Professor Stephanie Gras - La Trobe Institute for Molecular Science

Professor Stephanie Gras - La Trobe Institute for Molecular Science

Davis Auditorium
Start Time: 
Mon, 05/06/2023 - 11:00am
End Time: 
Mon, 05/06/2023 - 12:00pm

Postgraduate Seminar – Infection, Inflammation and Immunity Theme hosted by Sophia Davidson, Stephen Nutt, Dylan Sheerin


Professor Stephanie Gras

Head, Viral and Structural Immunology Laboratory, La Trobe University


Immune signalling from a Structural biology perspective


Davis Auditorium

Join via TEAMS

Including Q&A session


T cells, and especially cytotoxic T cells are at the forefront of the fight against viral infection. The killer cells are able not only to distinguish between self and foreign peptides, but also to engage in the fight to clear the viral infection by eliminating the infected cells. Our Lab is focused on understanding how T cell engage with viral peptide antigens, that are presented by highly polymorphic molecules called Human Leukocyte Antigens (HLA). T cells have receptors on their surface called T cell receptor (TCR) that allow them to recognise the composite surface of the peptide-HLA complex.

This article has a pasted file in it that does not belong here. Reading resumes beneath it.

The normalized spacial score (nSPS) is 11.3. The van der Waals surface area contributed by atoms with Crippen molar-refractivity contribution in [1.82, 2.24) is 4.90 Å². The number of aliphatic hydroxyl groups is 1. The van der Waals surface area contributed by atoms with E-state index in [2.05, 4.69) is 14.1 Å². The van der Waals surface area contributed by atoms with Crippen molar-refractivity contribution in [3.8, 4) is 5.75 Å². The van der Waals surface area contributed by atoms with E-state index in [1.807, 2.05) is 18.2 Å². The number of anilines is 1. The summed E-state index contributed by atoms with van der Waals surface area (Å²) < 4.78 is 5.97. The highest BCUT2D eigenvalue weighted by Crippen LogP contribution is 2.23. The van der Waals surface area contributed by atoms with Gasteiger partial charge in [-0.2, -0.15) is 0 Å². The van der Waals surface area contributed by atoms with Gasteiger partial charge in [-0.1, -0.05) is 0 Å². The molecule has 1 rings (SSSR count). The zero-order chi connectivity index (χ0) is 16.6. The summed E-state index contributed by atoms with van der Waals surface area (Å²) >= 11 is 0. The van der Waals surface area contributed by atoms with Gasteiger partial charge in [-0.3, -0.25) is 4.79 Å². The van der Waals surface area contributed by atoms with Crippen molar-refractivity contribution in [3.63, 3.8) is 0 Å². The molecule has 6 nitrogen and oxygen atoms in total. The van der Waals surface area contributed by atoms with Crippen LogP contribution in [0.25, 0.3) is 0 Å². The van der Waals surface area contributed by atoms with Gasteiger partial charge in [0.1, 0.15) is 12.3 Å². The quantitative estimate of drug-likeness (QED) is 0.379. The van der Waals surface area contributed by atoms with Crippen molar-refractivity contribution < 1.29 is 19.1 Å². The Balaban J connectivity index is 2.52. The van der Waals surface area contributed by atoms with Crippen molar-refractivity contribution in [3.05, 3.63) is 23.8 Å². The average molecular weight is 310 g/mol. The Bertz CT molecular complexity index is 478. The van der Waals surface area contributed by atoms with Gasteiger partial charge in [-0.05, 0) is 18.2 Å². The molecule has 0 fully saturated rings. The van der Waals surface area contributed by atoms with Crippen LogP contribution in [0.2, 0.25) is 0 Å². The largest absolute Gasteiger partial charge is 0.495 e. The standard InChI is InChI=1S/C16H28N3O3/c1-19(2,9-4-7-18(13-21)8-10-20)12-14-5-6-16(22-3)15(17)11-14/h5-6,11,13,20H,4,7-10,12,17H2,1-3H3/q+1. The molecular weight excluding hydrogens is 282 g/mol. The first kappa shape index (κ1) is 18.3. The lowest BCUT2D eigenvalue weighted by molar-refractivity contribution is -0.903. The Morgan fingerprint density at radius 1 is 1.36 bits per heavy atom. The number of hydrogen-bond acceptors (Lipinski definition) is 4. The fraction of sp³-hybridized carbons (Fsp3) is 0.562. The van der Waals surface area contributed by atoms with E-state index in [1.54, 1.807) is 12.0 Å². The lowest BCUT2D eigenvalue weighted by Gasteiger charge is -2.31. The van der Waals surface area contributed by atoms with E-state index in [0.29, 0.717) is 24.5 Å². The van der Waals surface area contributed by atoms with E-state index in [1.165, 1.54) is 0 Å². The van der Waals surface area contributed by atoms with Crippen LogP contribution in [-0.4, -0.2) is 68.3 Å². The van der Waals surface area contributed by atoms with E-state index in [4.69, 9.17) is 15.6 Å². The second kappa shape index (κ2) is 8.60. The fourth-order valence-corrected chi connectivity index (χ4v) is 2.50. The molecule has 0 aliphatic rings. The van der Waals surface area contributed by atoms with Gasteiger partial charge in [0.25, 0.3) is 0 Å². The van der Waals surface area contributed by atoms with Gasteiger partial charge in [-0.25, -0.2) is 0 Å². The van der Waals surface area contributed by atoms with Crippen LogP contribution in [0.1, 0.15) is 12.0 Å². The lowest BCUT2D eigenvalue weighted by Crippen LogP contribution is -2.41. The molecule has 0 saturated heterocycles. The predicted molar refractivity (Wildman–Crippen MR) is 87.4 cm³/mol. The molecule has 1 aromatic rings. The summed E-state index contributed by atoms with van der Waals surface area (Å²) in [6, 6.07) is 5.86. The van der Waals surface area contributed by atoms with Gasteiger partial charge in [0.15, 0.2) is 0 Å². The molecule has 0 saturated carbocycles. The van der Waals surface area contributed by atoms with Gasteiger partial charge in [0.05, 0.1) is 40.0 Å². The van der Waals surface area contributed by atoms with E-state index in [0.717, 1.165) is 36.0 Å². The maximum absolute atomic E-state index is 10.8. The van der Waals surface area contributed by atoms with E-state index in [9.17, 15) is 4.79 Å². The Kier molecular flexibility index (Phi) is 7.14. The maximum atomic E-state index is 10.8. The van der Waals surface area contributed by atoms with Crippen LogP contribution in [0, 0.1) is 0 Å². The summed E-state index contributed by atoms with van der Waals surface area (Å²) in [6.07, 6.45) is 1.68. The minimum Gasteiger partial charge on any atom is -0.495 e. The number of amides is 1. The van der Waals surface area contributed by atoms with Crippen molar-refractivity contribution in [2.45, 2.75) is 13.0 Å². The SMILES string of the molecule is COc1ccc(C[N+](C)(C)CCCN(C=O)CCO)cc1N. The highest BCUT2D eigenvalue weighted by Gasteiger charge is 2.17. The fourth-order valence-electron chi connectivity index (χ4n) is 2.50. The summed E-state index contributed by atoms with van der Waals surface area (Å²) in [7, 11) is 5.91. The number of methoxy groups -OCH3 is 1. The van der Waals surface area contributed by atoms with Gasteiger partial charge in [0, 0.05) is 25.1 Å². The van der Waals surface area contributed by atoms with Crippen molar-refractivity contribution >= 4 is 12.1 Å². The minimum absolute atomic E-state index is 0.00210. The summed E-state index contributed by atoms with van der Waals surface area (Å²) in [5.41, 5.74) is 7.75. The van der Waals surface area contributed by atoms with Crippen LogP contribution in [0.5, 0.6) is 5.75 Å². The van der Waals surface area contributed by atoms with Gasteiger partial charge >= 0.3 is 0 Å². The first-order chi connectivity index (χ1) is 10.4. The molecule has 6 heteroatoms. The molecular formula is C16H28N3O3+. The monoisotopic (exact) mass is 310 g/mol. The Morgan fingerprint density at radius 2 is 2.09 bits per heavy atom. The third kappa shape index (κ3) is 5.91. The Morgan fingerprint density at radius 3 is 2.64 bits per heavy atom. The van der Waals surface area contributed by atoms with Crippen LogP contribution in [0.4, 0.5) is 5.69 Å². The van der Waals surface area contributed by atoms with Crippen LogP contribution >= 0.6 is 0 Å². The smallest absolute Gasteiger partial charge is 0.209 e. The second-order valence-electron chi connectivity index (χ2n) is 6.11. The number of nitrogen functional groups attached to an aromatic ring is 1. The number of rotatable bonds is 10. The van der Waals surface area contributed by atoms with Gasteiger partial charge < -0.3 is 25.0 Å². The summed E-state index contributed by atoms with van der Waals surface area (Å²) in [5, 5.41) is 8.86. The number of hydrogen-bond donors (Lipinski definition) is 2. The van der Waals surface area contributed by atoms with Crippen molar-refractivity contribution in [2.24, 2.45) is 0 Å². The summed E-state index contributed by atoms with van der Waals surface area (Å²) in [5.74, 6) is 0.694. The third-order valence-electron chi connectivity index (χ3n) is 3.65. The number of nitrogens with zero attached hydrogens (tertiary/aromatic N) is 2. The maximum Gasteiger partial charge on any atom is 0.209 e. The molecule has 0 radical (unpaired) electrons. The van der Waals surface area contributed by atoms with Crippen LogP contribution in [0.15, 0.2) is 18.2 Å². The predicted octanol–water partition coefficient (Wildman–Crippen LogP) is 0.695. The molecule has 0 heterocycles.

Our overarching aim is to understand how TCR can “see” the antigen presented by HLA.

For this, we use structural biology, and more specifically X-ray crystallography to understand at the atomic level both peptide antigens presentation by HLA, and TCR recognition, both important to determine the quality of the subsequent immune response. We can then link the structural information with cellular assay and determine the strength and magnitude of the anti-viral response, providing the basis for peptide modification to reach stronger response or an understanding of viral mutation that led to viral escape.

In the case of viral infection for example it is important to understand how to best stimulate a T cell response that would be strong and sustain in time, to provide protection. For this we need to know which part of the virus is the most likely to activate T cells, as this could become effective target for vaccine. In addition, while viruses like SARS-CoV-2 are circulating and mutating, we need to have a better understanding of the potential risk for viral escape, not just from antibody, but also from T cells.

In the lecture we will cover some recent work on T cell recognition through a structural biology lens, and how this can help us better understand the interplay between viruses and T cells.


All welcome!